A lawsuit brought by former U.S. Sen. Arlen Specter of Pennsylvania and a co-counsel charging the Nasdaq stock exchange with discrimination against Chinese manufacturer CleanTech Innovations Inc. was orchestrated by controversial Wall Street deal maker Benjamin Wey, according to a new court filing.
Co-counsel Fensterstock & Partners LLP charges that Wey fought Nasdaq over the delisting of solar tower maker CleanTech because Wey and his firms had $20 million at stake. Fensterstock states in the new filing that Wey and CleanTech stiffed it over $400,000 in legal bills.
The filing in New York Supreme Court does not say how much money, if any, is owed to Specter.
That action includes a copy of a $50,000 check dated Dec. 14, 2011, written to Fensterstock by Wey marked "CleanTech legal retainer." Though Wey was pulling the strings, he was not a named party in the original lawsuit against Nasdaq, according to Fensterstock.
Spokesmen for Wey and Specter could not be reached for comment on Wednesday.
A week after CleanTech and Wey retained Fensterstock, the law firm and Specter filed the lawsuit against Nasdaq, claiming the exchange discriminates against Chinese companies in general and CleanTech in particular. In that lawsuit, Wey, who has been labeled by a top Nasdaq official as "notorious," is referred to only as "the Consultant."
In January, the FBI raided Wey's offices and home in New York for undisclosed reasons. Wey, a naturalized American citizen, has been the center of controversy over his backing of certain Chinese companies that have used a nontraditional practice to be listed on American stock exchanges. Such companies purchase defunct American shell companies and convert them into American holding companies with substantially all of their assets sequestered in China.
These "reverse mergers" allow Chinese companies to be listed on American exchanges without costly registration with the Securities and Exchange Commission.
Wall Street cooled on the sector last year after an investor alleged fraud in a lawsuit.
Though Nasdaq cited Wey's association with CleanTech as a reason for delisting the company, Fensterstock's lawsuit for legal fees details the depth of Wey's involvement.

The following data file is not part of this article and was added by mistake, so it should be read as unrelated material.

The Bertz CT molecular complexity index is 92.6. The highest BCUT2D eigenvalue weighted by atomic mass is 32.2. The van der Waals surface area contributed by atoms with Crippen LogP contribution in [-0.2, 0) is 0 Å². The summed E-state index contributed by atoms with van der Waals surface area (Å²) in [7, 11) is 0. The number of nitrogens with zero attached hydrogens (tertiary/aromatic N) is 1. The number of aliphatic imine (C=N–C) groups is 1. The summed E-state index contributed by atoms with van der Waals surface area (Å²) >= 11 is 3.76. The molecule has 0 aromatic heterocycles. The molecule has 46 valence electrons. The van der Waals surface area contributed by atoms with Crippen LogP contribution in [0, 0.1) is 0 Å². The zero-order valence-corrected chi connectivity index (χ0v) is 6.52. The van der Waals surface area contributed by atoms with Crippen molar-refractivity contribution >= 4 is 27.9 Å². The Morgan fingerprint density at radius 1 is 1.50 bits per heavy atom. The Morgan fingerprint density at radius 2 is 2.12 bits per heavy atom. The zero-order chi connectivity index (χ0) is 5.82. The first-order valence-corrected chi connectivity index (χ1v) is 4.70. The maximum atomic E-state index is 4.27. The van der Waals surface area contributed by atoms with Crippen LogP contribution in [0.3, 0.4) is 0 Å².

Not only did Wey write a check for the legal retainer, but "from the early stage, Wey and [his company] attempted to set the course of the Nasdaq litigation," Fensterstock said.
Wey played a key role in drafting legal matters, according to the lawsuit for legal fees. In an email, for instance, he told the lawyers not to mention his companies "anywhere in the complaint." They did not.
As the discrimination suit against Nasdaq made its way through state and federal courts, Specter appeared pleased. In an email to Blair Fensterstock, Fensterstock's managing partner, the former senator called one federal motion "comprehensive and accurate. It raises very important issues in the interest of our international trade practices."
Specter questioned Chinese business practices while serving in the Senate. When his 30-year career ended on Jan. 3, 2011, he opened a law firm in his native Philadelphia.
Wey sent Fensterstock and Specter emails of news reports about the discrimination suit in January, including one about a broadcast on a TV network in China. He wrote: "Congrats to you for becoming more famous in Asia through CleanTech. Keep pushing!"
By Feb. 15, Fensterstock advised Specter that CleanTech payments were behind schedule, the lawsuit for the fees states.
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